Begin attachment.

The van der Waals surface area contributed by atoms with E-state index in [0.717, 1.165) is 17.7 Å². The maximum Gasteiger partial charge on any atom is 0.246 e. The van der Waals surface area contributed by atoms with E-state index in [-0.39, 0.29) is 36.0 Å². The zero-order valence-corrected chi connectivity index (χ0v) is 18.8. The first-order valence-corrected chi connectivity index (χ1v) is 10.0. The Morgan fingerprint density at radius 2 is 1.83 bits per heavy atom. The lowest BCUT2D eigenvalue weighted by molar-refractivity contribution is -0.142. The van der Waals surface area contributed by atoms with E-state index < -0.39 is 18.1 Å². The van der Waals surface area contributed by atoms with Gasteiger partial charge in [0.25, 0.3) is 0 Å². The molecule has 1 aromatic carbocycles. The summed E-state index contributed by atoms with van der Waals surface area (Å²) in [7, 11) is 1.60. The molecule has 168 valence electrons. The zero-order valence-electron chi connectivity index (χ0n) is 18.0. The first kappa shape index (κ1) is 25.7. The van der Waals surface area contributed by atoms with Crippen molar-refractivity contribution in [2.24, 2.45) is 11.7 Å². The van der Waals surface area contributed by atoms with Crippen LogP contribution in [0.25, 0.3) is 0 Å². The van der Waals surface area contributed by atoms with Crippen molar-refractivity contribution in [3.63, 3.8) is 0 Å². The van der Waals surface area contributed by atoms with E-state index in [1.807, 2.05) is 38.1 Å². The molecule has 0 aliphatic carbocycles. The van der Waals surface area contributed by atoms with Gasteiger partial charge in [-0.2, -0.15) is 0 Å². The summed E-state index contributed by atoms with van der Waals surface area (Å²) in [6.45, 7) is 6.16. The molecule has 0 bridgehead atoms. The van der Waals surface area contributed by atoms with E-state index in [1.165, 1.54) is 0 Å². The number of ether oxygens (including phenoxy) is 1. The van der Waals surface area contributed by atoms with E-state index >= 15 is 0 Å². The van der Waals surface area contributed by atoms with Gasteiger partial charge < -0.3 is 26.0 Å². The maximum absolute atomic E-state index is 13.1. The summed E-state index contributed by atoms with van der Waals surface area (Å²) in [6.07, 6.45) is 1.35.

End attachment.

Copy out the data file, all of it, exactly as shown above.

The van der Waals surface area contributed by atoms with E-state index in [0.717, 1.165) is 17.7 Å². The maximum Gasteiger partial charge on any atom is 0.246 e. The van der Waals surface area contributed by atoms with E-state index in [-0.39, 0.29) is 36.0 Å². The zero-order valence-corrected chi connectivity index (χ0v) is 18.8. The first-order valence-corrected chi connectivity index (χ1v) is 10.0. The Morgan fingerprint density at radius 2 is 1.83 bits per heavy atom. The lowest BCUT2D eigenvalue weighted by molar-refractivity contribution is -0.142. The van der Waals surface area contributed by atoms with E-state index < -0.39 is 18.1 Å². The van der Waals surface area contributed by atoms with Gasteiger partial charge in [0.25, 0.3) is 0 Å². The molecule has 1 aromatic carbocycles. The summed E-state index contributed by atoms with van der Waals surface area (Å²) in [7, 11) is 1.60. The molecule has 168 valence electrons. The zero-order valence-electron chi connectivity index (χ0n) is 18.0. The first kappa shape index (κ1) is 25.7. The van der Waals surface area contributed by atoms with Crippen molar-refractivity contribution in [2.24, 2.45) is 11.7 Å². The van der Waals surface area contributed by atoms with Crippen LogP contribution in [0.25, 0.3) is 0 Å². The van der Waals surface area contributed by atoms with Crippen molar-refractivity contribution in [3.63, 3.8) is 0 Å². The van der Waals surface area contributed by atoms with E-state index in [1.807, 2.05) is 38.1 Å². The molecule has 0 aliphatic carbocycles. The van der Waals surface area contributed by atoms with Gasteiger partial charge in [-0.2, -0.15) is 0 Å². The summed E-state index contributed by atoms with van der Waals surface area (Å²) in [6.45, 7) is 6.16. The molecule has 0 bridgehead atoms. The van der Waals surface area contributed by atoms with E-state index in [1.165, 1.54) is 0 Å². The number of ether oxygens (including phenoxy) is 1. The van der Waals surface area contributed by atoms with E-state index >= 15 is 0 Å². The van der Waals surface area contributed by atoms with Gasteiger partial charge < -0.3 is 26.0 Å². The maximum absolute atomic E-state index is 13.1. The summed E-state index contributed by atoms with van der Waals surface area (Å²) in [6.07, 6.45) is 1.35.